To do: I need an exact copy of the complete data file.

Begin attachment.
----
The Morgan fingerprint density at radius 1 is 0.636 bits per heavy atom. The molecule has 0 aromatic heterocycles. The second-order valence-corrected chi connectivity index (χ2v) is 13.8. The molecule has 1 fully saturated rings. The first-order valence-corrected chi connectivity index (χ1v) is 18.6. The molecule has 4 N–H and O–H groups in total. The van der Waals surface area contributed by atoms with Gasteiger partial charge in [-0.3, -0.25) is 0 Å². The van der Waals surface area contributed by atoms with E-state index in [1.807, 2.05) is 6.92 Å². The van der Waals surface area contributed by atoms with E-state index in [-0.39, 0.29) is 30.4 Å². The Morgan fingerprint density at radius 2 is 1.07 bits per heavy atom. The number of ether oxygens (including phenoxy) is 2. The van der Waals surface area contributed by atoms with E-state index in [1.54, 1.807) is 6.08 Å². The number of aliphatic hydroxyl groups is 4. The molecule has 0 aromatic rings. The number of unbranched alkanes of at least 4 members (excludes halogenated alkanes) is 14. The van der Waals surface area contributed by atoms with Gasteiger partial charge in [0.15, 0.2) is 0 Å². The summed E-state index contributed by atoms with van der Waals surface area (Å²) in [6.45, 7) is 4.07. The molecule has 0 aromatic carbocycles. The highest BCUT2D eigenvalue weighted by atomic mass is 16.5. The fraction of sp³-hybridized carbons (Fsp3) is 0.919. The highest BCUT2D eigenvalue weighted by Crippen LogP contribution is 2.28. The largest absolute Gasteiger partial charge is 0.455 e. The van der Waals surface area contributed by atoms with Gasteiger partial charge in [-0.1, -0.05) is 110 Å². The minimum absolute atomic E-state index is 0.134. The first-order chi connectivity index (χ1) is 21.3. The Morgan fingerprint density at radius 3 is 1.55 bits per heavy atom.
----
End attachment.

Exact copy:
The Morgan fingerprint density at radius 1 is 0.636 bits per heavy atom. The molecule has 0 aromatic heterocycles. The second-order valence-corrected chi connectivity index (χ2v) is 13.8. The molecule has 1 fully saturated rings. The first-order valence-corrected chi connectivity index (χ1v) is 18.6. The molecule has 4 N–H and O–H groups in total. The van der Waals surface area contributed by atoms with Gasteiger partial charge in [-0.3, -0.25) is 0 Å². The van der Waals surface area contributed by atoms with E-state index in [1.807, 2.05) is 6.92 Å². The van der Waals surface area contributed by atoms with E-state index in [-0.39, 0.29) is 30.4 Å². The Morgan fingerprint density at radius 2 is 1.07 bits per heavy atom. The number of ether oxygens (including phenoxy) is 2. The van der Waals surface area contributed by atoms with E-state index in [1.54, 1.807) is 6.08 Å². The number of aliphatic hydroxyl groups is 4. The molecule has 0 aromatic rings. The number of unbranched alkanes of at least 4 members (excludes halogenated alkanes) is 14. The van der Waals surface area contributed by atoms with Gasteiger partial charge in [0.15, 0.2) is 0 Å². The summed E-state index contributed by atoms with van der Waals surface area (Å²) in [6.45, 7) is 4.07. The molecule has 0 aromatic carbocycles. The highest BCUT2D eigenvalue weighted by atomic mass is 16.5. The fraction of sp³-hybridized carbons (Fsp3) is 0.919. The highest BCUT2D eigenvalue weighted by Crippen LogP contribution is 2.28. The largest absolute Gasteiger partial charge is 0.455 e. The van der Waals surface area contributed by atoms with Gasteiger partial charge in [-0.1, -0.05) is 110 Å². The minimum absolute atomic E-state index is 0.134. The first-order chi connectivity index (χ1) is 21.3. The Morgan fingerprint density at radius 3 is 1.55 bits per heavy atom.